3

What I mentioned as "bad sectors" here are quoted from following scan/test:

  • result from CHKDSK, referred as "Bad Sectors" on the report screen.
  • result from HD Tune - Error Scan, referred as "Damaged Blocks" or red square.

I have an internal HDD that has been successfully recovered from bad sectors by performing a full erase on whole sectors at that disk. (After an erase, running surface test told that all sector are OK, I don't see bad sectors anymore).

After that I encountered BSOD. After restart, I do the surface scan again, but this time 1 bad sector is found. I tried to erase it again, then running surface test told that the bad sector went away (again).

I already heard several times that sudden power-off or any power-related problem can break your hard drive. But can BSOD cause bad sectors, too? Or does this mean that my drive is already falling and need to be replaced? FYI, the S.M.A.R.T status from HD Tune is still "OK".

Since BSOD is quite common to occur (on my case, for every 3-6 months), I found it's annoying if after that I should repeat the "rescan the disk, erase, and restore" cycle.

EDIT: In reply to all comments & answers here

I found many article explaining that bad sectors aren't always physical reason. There is also logical reason (e.g. the CRC for that block does not match the data read back by the disk).

A logical — or soft — bad sector is a cluster of storage on the hard drive that appears to not be working properly. The operating system may have tried to read data on the hard drive from this sector and found that the error-correcting code (ECC) didn’t match the contents of the sector, which suggests that something is wrong. These may be marked as bad sectors, but can be repaired by overwriting the drive with zeros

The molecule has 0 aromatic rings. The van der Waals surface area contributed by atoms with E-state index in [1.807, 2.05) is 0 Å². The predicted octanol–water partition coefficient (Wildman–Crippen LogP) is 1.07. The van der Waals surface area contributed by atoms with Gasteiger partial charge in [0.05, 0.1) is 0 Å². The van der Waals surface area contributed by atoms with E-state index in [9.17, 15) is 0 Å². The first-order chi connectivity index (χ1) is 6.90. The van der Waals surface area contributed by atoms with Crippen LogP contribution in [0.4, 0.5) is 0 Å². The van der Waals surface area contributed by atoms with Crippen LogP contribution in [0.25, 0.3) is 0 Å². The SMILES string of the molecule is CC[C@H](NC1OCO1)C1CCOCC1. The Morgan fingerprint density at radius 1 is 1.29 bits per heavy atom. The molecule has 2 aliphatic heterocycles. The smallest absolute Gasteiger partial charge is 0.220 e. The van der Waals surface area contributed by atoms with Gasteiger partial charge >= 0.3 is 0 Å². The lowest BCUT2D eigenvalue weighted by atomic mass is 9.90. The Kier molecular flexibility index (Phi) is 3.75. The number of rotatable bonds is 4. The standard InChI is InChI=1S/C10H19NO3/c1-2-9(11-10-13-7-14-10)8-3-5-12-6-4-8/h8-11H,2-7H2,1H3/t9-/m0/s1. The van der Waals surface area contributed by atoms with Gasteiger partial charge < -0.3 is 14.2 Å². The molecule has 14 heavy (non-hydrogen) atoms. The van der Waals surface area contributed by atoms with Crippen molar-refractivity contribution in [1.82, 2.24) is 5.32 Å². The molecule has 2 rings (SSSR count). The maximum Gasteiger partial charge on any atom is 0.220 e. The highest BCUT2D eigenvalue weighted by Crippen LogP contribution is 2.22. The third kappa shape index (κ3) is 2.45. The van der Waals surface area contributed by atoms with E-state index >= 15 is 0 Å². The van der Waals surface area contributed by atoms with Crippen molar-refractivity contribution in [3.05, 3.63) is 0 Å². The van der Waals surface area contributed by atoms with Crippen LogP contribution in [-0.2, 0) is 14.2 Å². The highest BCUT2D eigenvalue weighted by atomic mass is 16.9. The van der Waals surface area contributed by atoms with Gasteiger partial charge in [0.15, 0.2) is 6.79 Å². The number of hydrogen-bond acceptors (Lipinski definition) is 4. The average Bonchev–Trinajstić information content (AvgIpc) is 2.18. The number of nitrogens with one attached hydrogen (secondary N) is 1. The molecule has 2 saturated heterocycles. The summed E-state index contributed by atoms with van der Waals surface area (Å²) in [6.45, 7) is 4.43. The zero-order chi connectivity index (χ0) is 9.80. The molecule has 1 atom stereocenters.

Since there are too many, instead of copy the content, I will just put the link here:

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    What your question is exactly isn't all that clear. Your BSOD are likely caused by the bad sectors not the other way around. – Ramhound Feb 24 '15 at 13:09
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    No, my question is actually on the reverse direction. I have some knowledge on windows debugging, and I believe that all of BSOD I encountered was caused by 3rd-party apps, not from hardware failure. That's why I suspect that BSOD can create bad sectors. – Thariq Nugrohotomo Feb 24 '15 at 13:14
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    @ThariqNugrohotomo - A bad sector is a physical problem. The firmware of the HDD determines if its unable to write or read to a sector. A unexpected crash might result in corrupt data because the HDD didn't write all the data but it wouldn't cause it to determine it was unable to write or read for that sector. Your conclusion is flawed for that reason. If you want help to properly diagnose the cause of the BSOD you should ask that question. – Ramhound Feb 24 '15 at 13:53
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    It's semantics. There are two kinds of errors. Defects in the media, which cannot be fixed, and corrupted contents, which can be overwritten. Media defects are locked out so they aren't used again. Corrupted files get relocated, sometimes recovered, and the media is reused. Periodically seeing new mechanical defects means the drive is on its way out. Repeatedly seeing new corrupted files is a software problem. The key thing is which particular test you used and what its terminology means. So please, edit your question with the specific tests and the actual error messages. – fixer1234 Feb 25 '15 at 4:34
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    I have added some explanation on the top of question. It's quite funny (and annoying) to know that the bad sectors can easily appeared - yet could be easily wiped too. Anyway I will try to request the replacement, as this hardware is still less than 2 years old. – Thariq Nugrohotomo Feb 25 '15 at 5:11
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A Windows BSOD cannot cause a bad sector, if by that you mean a sector that will later read back as "Uncorrectable ECC error" or similar. This is because software has no access to anything at any lower level than the drive's connector, and there is ordinarily nothing that can be done at the interface of a properly-working disk drive that can cause a bad sector. Not under Windows.